In truth most will keep with existing 2007 and 2010 installations, at least until the first service pack for 2013 becomes available. But for others, a new SharePoint presents an opportunity to refresh or replace their company Intranet systems.
SharePoint 2013 offers a host of new features that could be used in these projects. But before you do anything, you should be asking yourself what users actually need. Going further, a good company Intranet design should consider what users now expect from their Intranets. How has the wider web and technology in general, influenced end users' views? What impact has Facebook, LinkedIn, even Amazon, had?
Let’s look at three features a typical user might expect to see in a new company Intranet:
1. Mobile intranet access
With the sheer volume of iPads, iPhones, and Android devices out there, the mobile Internet is impossible to ignore. No self-respecting website would consider launching without a mobile version, or more likely without using responsive design techniques (where the site adapts to the device viewing it). Your Intranet should be no different, and SharePoint 2013 provides a number of new mobile features to help in this area.
2. A social element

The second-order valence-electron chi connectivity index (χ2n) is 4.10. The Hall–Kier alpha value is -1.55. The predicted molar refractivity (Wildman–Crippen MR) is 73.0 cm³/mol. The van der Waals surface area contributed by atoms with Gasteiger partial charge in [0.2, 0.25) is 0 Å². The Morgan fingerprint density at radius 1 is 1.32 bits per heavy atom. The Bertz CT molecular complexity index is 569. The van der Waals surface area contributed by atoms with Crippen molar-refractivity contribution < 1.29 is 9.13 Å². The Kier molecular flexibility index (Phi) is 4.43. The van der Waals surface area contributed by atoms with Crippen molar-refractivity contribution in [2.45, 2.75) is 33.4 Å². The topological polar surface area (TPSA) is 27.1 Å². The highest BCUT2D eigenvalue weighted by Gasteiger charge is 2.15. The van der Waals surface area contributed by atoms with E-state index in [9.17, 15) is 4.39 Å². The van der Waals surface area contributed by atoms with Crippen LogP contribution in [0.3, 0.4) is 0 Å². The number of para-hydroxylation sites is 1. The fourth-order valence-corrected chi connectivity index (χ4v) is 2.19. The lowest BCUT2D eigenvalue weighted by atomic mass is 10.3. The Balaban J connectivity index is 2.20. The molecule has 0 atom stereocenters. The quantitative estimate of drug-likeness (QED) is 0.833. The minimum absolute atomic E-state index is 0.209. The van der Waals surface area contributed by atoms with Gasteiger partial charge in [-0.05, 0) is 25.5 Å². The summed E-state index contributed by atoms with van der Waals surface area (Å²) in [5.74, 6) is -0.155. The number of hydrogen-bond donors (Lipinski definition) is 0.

‘Social’ on Intranets used to mean throwing in a discussion board or two at the end of the project. Happily things have moved on. Facebook, and a myriad of other sites and services, have changed what ‘social’ means forever. ‘Facebook for the Intranet’ is not necessarily always the answer, but certainly the Intranet should now be facilitating some kind of user interaction. Microsoft has purchased Yammer to improve SharePoint in this area, although the current release includes lots of social goodness already.
3. Intranet Integration
Users are now comfortable in a world where their iPhone connects to their Facebook account. A world where they can tweet directly from LinkedIn, or easily sync all of their home computers to share files. Users expect systems to integrate, and the Company Intranet should be no different. This means ‘single sign on’ across multiple systems, contact information pulled directly from HR tools, and maybe even content sourced from the likes of Twitter and LinkedIn.